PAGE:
A book club isn’t about the books.
Sure, sure. We read, we gather, we discuss.
We’ve been known to open a bottle of wine.
Things that really happen at our book club? Sharing ideas, challenging our own view of the world, listening to each other’s stories–the struggles, the celebrations and everything in between, laughing that kind of wet-your-pants, tears-streaming-from-your-eyes, can’t-stand-up laughter, and crying when no words are needed – only hugs, and bonds of friendship begin to take hold.
Oh yes, and we eat.
All this doesn’t happen in one night, but over time.
Except for the eating part. That part happens each time.
I was in a book club and even after moving across the country, joined that group on a trip to celebrate our 100th book. Oprah started a wonderful trend both in getting people to read and in creating a special gathering to share thoughts. After I moved, I missed my girlfriends and book group and started to ask people I met about book clubs…”are you in one?” The responses I heard were across the board–some groups had a waiting list for entry (I was amazed), one woman told me she gets stressed-out a week prior to her meeting – each member was required to write a book report and present it to the group (no…no, thank you). Many groups limited their selections to one genre – historical fiction is very popular.
I was on my own — until I wasn’t. I met some interesting women and invited them. The requirements: you must be smart, fun and like to read. Pretty simple. Any one of us could invite others…most of us kept coming back. We share hosting in our homes and everyone brings “something small to nibble on” (but that’s it’s own story). And there’s wine.
Over the years the confines of book group expanded from just once a month to gathering as friends. We’ve celebrated graduations (not only the kids’), art shows, holiday sweaters, teen agers doing well and the home team winning it all. We’ve shared in sympathy the struggles of losing a parent. Together we learned new things like how thrilling it is to launch a potato into a crisp Fall evening, that watching a baseball game played in football weather can create lasting memories and that when magic happens on ice we share “good curling” and celebrate with the opponent.
Book club isn’t really about the books for me.
It’s about people who touch my soul and make me a better person.
I honor and celebrate one of those special people today. Ali came to book club highly recommended (and rightfully so!) with a wonderful sense of humor and a Scottish accent which made everything she said even more endearing. One Valentine’s Day, Ali shared with us her love and expertise of curling, coaching us onto (and off of) the ice. Her enthusiasm for hunting down the perfect prop for a high school drama performance was contagious. She helped us all learn a little more when she studied for and passed her USA citizenship test. Every time I color my hair at home I hear her voice in her beautiful accent, “you’re doing yourself a box job“. It always brings a smile to my face, and yet, a tug on my heart. Ali would smile all the time which just made her even more beautiful as a woman.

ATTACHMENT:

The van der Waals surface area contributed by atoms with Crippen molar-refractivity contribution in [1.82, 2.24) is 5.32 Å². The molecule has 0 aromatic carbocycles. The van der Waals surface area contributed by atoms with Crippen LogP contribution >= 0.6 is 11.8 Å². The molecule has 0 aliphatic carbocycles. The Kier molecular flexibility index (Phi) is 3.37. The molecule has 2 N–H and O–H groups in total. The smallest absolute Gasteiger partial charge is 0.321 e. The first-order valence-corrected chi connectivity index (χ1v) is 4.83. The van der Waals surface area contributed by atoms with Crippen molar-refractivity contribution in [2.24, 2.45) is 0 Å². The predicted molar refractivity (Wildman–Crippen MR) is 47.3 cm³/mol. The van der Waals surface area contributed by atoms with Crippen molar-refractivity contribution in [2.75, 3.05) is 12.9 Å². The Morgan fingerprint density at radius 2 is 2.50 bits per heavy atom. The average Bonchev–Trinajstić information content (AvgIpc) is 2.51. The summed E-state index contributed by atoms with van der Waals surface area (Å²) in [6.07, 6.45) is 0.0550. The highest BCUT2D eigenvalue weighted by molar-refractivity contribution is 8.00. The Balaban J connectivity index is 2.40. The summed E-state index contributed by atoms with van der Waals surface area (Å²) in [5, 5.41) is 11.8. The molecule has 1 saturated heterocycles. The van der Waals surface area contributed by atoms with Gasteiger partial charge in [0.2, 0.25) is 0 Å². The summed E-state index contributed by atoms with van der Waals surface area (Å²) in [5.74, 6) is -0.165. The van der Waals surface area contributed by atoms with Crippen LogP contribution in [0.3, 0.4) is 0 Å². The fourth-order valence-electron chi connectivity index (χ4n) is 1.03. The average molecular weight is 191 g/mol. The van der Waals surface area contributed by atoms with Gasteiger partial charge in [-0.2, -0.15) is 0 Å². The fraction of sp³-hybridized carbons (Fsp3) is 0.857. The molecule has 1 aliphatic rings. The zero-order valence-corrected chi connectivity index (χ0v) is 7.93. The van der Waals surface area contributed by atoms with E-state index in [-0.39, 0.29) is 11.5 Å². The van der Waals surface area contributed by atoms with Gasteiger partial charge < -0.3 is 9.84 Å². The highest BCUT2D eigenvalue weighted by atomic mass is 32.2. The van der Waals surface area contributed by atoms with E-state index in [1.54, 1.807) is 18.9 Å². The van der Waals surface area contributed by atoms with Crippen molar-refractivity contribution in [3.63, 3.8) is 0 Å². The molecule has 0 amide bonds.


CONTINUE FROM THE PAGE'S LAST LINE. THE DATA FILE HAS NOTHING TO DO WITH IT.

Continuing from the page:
One year ago tonight we gathered again at book club. Everyone intuitively brought chocolate. Our hugs were longer, tears flowing gently. I have no idea what the book was. It didn’t matter. We were all numb. Ali’s struggle ended in the early morning hours, one year ago today.
Our book club gathered at her funeral. There were no words.
It wasn’t about the books.
Today I will celebrate all the good things that Ali brought into my world as I mourn the loss of a beautiful person. I will remember the happiness she brought wherever she went. I will remind her children of how much she talked about them and how proud she is of each of them as they find their way in the world. I know they miss her and I can’t imagine the void. For her husband, we will be there to share memories and try to help fill the empty day.
Good Curling, Ali~